Art And Culture

Historical Documents Declassified at CIRE

Historical Documents Declassified at CIRE Historical Documents Declassified at CIRE

A total of 4,700 historical documents from the eras of Qajar (1785-1925) and Pahlavi (1925-1979) have been declassified at the archive of the Center for International Research and Education (CIRE), affiliated to the Foreign Ministry.

"The studies and reviews on the CIRE archive started in 2009, and the declassified documents will become available to researchers likely after an  unveiling ceremony by Foreign Minister Mohammad Javad Zarif," said Behzad Khakpour, head of the archive, at a meeting titled 'Access to Documents,' on August 2, ILNA reported.

Other participants in the meeting at the National Library of Iran in Tehran were head of the Documents Organization at the Judiciary Hussein Zarrini, head of the Majlis (parliament) Documents Organization Ali Tatarri, documents deputy of the national library Shahram Yousefifar and head of the Documents Center of Mashhad's Astan Quds Razavi charitable foundation, Abolfazl Hassanabadi.

Khakpour noted that the CIRE has the oldest archive in the country, and the second largest collection after the National Library.

"There are 50 million pages of documents in CIRE's archive, of which 18 million belong to the Pahlavi period and 1.5 million to the Qajar era. The rest are from the period after the 1979 Islamic Revolution."

  Complementary Documents

"Researchers who refer to the archive will have access to five indexed categories. There is also a collection of 23 volumes titled 'Complementary Documents' which was under compilation for 50 years when Ardeshir Zahedi, 87, was foreign minister in 1966."

Furthermore, a total of 313 volumes of history on Iran and the Persian Gulf littoral states, known as PRO documents, have been scanned and indexed. The Persian indexing is yet to be completed, Khakpour added.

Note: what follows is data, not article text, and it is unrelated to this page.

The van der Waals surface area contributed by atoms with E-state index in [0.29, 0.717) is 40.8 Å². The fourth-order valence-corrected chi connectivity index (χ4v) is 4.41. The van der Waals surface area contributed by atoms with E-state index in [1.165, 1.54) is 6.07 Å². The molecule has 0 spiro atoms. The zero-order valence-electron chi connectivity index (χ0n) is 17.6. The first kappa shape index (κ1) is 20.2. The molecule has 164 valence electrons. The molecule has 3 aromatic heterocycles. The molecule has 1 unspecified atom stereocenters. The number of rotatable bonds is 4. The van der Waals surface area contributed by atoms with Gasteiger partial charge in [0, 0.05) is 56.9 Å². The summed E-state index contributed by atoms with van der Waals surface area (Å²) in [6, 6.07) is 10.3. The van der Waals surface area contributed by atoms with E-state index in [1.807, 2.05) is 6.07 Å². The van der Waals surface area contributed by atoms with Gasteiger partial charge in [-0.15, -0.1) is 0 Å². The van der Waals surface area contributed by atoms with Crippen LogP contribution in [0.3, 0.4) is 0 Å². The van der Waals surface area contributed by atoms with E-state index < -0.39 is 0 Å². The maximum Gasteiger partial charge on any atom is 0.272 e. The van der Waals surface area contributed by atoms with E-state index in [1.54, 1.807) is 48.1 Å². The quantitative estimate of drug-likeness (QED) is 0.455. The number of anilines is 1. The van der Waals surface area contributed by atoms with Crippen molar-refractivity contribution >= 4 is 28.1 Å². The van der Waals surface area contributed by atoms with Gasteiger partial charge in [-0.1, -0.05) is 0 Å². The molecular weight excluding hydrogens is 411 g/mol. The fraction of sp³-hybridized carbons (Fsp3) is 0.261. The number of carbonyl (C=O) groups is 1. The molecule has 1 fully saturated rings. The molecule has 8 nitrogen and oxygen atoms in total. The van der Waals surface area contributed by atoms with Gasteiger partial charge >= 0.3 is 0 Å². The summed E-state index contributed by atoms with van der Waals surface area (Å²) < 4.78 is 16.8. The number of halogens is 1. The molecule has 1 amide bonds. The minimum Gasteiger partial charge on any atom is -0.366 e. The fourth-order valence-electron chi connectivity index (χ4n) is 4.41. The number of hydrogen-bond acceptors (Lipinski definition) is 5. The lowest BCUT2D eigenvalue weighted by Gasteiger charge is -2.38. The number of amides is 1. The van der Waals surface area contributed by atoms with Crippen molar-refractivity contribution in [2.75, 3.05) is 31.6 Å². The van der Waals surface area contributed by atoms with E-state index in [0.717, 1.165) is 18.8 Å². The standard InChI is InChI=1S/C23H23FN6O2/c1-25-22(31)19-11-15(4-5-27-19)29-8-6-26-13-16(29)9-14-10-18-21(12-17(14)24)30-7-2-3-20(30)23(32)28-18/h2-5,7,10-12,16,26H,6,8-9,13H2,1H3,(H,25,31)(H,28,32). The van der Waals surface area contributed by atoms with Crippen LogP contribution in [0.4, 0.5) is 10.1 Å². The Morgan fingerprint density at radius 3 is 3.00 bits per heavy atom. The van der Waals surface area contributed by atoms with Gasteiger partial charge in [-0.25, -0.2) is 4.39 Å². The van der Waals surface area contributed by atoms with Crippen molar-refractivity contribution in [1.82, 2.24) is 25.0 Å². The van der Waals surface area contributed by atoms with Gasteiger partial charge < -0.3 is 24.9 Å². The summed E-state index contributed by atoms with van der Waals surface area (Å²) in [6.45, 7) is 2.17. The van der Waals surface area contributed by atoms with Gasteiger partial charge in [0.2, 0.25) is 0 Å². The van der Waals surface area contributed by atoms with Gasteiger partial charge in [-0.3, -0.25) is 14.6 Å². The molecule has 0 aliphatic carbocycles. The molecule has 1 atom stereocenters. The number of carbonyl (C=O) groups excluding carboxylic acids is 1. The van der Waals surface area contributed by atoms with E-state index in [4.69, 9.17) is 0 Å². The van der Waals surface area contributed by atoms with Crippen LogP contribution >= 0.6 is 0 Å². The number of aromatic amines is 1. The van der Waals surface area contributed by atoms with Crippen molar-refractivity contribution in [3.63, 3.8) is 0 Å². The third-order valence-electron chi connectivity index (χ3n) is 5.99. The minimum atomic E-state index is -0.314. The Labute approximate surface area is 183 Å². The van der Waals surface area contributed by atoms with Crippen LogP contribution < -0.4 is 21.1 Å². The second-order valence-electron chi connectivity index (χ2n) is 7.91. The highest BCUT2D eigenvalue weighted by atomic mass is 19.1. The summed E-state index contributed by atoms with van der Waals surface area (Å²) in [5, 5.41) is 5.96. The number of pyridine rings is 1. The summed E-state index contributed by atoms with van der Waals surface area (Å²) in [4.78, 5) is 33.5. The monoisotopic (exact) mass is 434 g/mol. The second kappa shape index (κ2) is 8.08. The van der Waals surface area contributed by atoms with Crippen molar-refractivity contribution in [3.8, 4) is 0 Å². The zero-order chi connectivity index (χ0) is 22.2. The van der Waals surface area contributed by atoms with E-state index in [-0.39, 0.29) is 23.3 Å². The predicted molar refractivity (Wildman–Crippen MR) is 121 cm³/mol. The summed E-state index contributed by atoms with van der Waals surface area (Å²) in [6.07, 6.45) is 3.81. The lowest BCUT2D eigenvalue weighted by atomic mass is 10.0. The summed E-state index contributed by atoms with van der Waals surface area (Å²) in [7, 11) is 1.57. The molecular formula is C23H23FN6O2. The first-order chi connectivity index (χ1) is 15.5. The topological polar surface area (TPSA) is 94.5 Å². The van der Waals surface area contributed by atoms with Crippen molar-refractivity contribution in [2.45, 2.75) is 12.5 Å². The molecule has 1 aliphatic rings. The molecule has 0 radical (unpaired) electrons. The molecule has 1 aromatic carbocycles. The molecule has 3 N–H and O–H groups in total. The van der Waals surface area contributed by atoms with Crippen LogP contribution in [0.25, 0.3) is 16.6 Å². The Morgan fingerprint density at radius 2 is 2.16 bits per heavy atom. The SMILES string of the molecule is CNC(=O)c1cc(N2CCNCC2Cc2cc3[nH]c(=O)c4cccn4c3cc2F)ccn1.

The archive also has 97,000 maps, of which 414 original maps of Qajar era have been registered by the UNESCO, and a total of 16,000 photographs. Other valuable documents are personal correspondences of Fuad Rouhani (1907-2004), an Iranian administrator and translator who served as the first secretary-general of OPEC between 1961 and 1964.

A treasured document at the archive is the Medinalogy (a study on Medina in Saudi Arabia) by prominent Iranian scholar Seyyed Mohammad Baqer Najafi (1948-2002) who devoted his life to Iranian studies, particularly Iranian art and culture and Islamic studies.

"Until last year, only those with masters in science and above qualifications were eligible for research services of the CIRE. The restriction has been removed and those with bachelor's degree now have access to a maximum of 100 documents, while masters of science, doctorate students and professors can retrieve up to 150, 250 and 300 documents respectively," Khakpour said.

"The CIRE archive is an authoritative body that deals with all official documentation. The Foreign Ministry decides as to which document researchers may access."

Since all organizations are obliged to submit to the CIRE their official documents, about one million documents are added to the archive each year from the provinces and from other countries.